I’ve been very open about the fact that if you remake a classic game, you need to update it to modern standards (my reviews of the Resident Evil and Resident Evil 2 remakes speak for themselves). But I’ve apparently found the exception with the 2021 Enhanced Re-Release version of the sci-fi first-person shooter Quake (Xbox Series X/S, Xbox One, PlayStation 5, PlayStation 4, Switch, PC), which is mostly just a better looking version of an old game, but adds something new (maybe two) that makes it worth buying…especially at this game’s low price.
Originally released in 1996,
Quake has an evil entity from another dimension, called Quake, who uses portals to send his soldiers into our dimension to see what kind of resistance they face, so he can best plan his invasion. But rather than be nice, and tell him what he wants to know, you decide to be difficult and shoot, stab, and blow-up his soldiers. You jerk.
The spiritual successor to Doom (the 1993 original, not the 2016 reboot), Quake is, gameplay-wise, basically Doom but without the Hell-ish vacations. You still side around like you just got new socks and had the floors waxed (while dealing with the natural inertia involved); you still spend most of your time trying to turn enemies into chunks, and part of your time trying to find the keys that open locked doors; and while the game is still somewhat shallow (there’s no customization, no leveling up system), it’s actually this simplicity, and focus on frantic gunfights, that made the original — and thus this remake — so much fun. Yeah, sure, it’s mindless fun, but it’s also frantic fun and nicely varied fun and 86 other kinds of fun I could list but won’t because there’s more to talk about.
Like, for instance, how this “Enhanced Re-Release” version of Quake comes courtesy of MachineGames, the good people who previously made the Wolfenstein games New Order, Old Blood, New Colossus, Youngblood, and Cyberpilot, and, more importantly, the Quake add-on “Dimension Of The Past,” which was released in 2016 in honor of the game’s 20th birthday.
Not surprisingly, “Dimension Of The Past” is included in this new version of Quake. Though it’s the other thing they added that makes it worth spending $10.00 on this even if you’ve played this game twice a year, every year since it came out: “Dimension Of The Machine,” a totally new expansion that, well, plays like classic Quake. While it has all-new levels full of enemies to frag, it also has the same gameplay mechanics as the main game and the other add-ons, which makes it feel like a lost classic from back when the Marvel Cinematic Universe was just Howard The Duck.
Oh, and yes,
the game $10.00 price tag does make a big difference. As fun as “Dimension Of The Machine” may be, it’s decidedly $10.00’s worth of fun, not $60.00 worth.
Of course, that value increases if you didn’t play “Dimension Of The Past.” And then again if you missed the two expansions they added back in the day, “Scourge Of Armagon” and “Dissolution Of Eternity,” in which case this feels like two Quakes in one.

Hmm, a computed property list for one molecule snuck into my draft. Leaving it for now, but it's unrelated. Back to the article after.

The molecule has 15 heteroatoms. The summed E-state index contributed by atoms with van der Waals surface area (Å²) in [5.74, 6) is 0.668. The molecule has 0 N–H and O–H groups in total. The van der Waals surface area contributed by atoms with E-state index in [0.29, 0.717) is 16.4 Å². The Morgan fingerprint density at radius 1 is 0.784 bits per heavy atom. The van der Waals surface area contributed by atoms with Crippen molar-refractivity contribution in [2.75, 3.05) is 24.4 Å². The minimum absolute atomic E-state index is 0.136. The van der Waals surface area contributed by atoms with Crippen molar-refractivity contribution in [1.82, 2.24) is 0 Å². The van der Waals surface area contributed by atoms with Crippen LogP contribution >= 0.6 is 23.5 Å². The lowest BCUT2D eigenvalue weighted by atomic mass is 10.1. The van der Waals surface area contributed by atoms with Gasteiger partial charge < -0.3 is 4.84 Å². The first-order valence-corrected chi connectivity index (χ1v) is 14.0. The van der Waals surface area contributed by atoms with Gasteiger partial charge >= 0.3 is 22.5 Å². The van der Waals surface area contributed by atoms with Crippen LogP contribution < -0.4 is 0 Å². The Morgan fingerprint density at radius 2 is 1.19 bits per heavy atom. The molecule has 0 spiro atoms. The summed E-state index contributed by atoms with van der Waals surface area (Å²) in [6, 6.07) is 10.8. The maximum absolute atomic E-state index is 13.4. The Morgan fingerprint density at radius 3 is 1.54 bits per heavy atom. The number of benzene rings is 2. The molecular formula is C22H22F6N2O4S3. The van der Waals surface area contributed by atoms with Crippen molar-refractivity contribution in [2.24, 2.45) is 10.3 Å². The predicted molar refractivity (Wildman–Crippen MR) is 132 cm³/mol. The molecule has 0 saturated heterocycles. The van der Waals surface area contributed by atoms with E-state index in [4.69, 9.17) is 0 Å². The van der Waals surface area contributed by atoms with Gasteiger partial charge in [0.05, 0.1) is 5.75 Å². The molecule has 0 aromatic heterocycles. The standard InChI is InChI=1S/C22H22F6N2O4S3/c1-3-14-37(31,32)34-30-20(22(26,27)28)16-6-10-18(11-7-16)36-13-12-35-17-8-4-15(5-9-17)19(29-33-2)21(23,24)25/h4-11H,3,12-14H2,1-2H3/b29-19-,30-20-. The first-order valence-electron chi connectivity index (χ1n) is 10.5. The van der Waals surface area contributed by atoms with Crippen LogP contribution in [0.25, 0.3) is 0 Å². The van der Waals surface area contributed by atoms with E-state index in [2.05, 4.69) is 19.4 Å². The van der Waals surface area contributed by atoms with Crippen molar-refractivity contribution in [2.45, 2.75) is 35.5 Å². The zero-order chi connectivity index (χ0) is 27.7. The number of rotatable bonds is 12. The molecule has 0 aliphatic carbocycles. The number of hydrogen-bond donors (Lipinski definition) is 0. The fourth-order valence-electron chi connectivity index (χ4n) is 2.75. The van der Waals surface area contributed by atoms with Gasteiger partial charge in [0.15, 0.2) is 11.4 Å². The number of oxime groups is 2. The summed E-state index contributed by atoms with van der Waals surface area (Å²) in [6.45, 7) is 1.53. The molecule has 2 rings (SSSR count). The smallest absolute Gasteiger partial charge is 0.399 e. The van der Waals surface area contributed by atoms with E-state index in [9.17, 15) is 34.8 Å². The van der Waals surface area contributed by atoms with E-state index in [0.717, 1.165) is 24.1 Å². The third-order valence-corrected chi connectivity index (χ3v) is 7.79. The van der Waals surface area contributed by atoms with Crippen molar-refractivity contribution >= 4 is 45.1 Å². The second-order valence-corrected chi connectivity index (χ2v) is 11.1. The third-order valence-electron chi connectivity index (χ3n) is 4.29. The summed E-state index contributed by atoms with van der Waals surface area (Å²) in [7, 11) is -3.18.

And that’s just if you play this on your own. The 2021 Enhanced Re-Released Edition of Quake also adds some fun stuff for people who like to play online. Specifically, cross-play. Unlike previous versions of the game, this will let you play with all your friends, even if they’re “Xbox 4 Lyfe” kind of people and you’re a PlayStation Purist. You can even, if you so desire, play the campaign co-op with up to four people, or play competitive multiplayer with 8 people online or 4 people local split-screen, and take advantage of the dedicated serves they’ve allotted.
The 2021 Enhanced Re-Released Edition of Quake has also, not surprisingly, gotten some technical upgrades. While the visuals have the same blocky look they’ve had since President Bill Clinton was in his first term, they look cleaner now, and are not only upgraded to HD, but support 4K as well.
Quake also sounds better than most,
as this version has the original soundtrack by nine inch nails that’s often been left out of previous reissues. And yes, that does mean the “n.i.n.” boxes of nails are back, too.
Of course, by being such a (relatively) faithful remake, this version of Quake does have the same problems this game has had since, well, nine inch nails’ Trent Reznor assembled the soundtrack to Lost Highway. The game’s camera still has a slight fish eye lense-like curve at the edges, which you really notice if you turn quickly (as if you would ever want to suddenly turn around during a frantic fire fight). Similarly, the collision detection is still rather liberal. Not only will shotguns work from rather far away, but enemies can also smack you when they’re clearly out of smacking distance.
But since, as I said, those problems have been part of the Quake experience since, uh, the Nintendo 64 and Super Mario 64 were released (and yes, all three did come out the same week). Which means they probably won’t bother anyone who’s played this before. And even then, they’ll probably be more bothered by the retro graphics or the lack of iron sights or the inability to use money you find lying around to purchase upgrades for your weapons or armor.
But for the rest of us
— i.e., people who appreciate ’90s games or, in my case, actually remember 1996 — the 2021 Enhanced Re-Released Edition of Quake is not just a fun nostalgia trip, it’s a chance to experience something that’s both new and old but entirely classic.